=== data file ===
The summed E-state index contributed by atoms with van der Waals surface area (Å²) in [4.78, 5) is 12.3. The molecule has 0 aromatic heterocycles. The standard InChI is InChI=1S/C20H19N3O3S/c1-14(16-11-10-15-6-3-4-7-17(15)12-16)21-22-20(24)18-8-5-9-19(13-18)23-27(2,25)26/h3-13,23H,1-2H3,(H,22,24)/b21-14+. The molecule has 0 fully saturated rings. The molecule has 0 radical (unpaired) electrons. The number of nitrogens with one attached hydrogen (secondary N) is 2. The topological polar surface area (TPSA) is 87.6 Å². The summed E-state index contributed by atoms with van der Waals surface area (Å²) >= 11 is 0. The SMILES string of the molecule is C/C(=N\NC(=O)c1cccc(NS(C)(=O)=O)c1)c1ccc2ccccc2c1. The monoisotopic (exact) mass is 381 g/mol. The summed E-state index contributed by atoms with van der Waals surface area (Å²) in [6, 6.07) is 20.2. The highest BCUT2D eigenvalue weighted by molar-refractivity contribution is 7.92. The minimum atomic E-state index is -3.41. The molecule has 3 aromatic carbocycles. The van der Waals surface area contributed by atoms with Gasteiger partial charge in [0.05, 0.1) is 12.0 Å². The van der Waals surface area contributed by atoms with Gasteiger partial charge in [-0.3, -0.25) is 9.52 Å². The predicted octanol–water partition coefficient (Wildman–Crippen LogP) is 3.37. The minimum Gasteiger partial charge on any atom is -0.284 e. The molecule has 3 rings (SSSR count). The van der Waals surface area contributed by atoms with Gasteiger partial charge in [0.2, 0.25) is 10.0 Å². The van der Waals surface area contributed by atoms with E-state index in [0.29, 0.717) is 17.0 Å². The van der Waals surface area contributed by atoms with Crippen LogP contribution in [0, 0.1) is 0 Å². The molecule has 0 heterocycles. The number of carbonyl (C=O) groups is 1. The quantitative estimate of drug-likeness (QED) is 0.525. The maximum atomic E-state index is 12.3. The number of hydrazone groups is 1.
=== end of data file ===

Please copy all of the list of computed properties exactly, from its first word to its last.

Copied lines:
The summed E-state index contributed by atoms with van der Waals surface area (Å²) in [4.78, 5) is 12.3. The molecule has 0 aromatic heterocycles. The standard InChI is InChI=1S/C20H19N3O3S/c1-14(16-11-10-15-6-3-4-7-17(15)12-16)21-22-20(24)18-8-5-9-19(13-18)23-27(2,25)26/h3-13,23H,1-2H3,(H,22,24)/b21-14+. The molecule has 0 fully saturated rings. The molecule has 0 radical (unpaired) electrons. The number of nitrogens with one attached hydrogen (secondary N) is 2. The topological polar surface area (TPSA) is 87.6 Å². The summed E-state index contributed by atoms with van der Waals surface area (Å²) >= 11 is 0. The SMILES string of the molecule is C/C(=N\NC(=O)c1cccc(NS(C)(=O)=O)c1)c1ccc2ccccc2c1. The monoisotopic (exact) mass is 381 g/mol. The summed E-state index contributed by atoms with van der Waals surface area (Å²) in [6, 6.07) is 20.2. The highest BCUT2D eigenvalue weighted by molar-refractivity contribution is 7.92. The minimum atomic E-state index is -3.41. The molecule has 3 aromatic carbocycles. The van der Waals surface area contributed by atoms with Gasteiger partial charge in [0.05, 0.1) is 12.0 Å². The van der Waals surface area contributed by atoms with Gasteiger partial charge in [-0.3, -0.25) is 9.52 Å². The predicted octanol–water partition coefficient (Wildman–Crippen LogP) is 3.37. The minimum Gasteiger partial charge on any atom is -0.284 e. The molecule has 3 rings (SSSR count). The van der Waals surface area contributed by atoms with Gasteiger partial charge in [0.2, 0.25) is 10.0 Å². The van der Waals surface area contributed by atoms with E-state index in [0.29, 0.717) is 17.0 Å². The van der Waals surface area contributed by atoms with Crippen LogP contribution in [0, 0.1) is 0 Å². The molecule has 0 heterocycles. The number of carbonyl (C=O) groups is 1. The quantitative estimate of drug-likeness (QED) is 0.525. The maximum atomic E-state index is 12.3. The number of hydrazone groups is 1.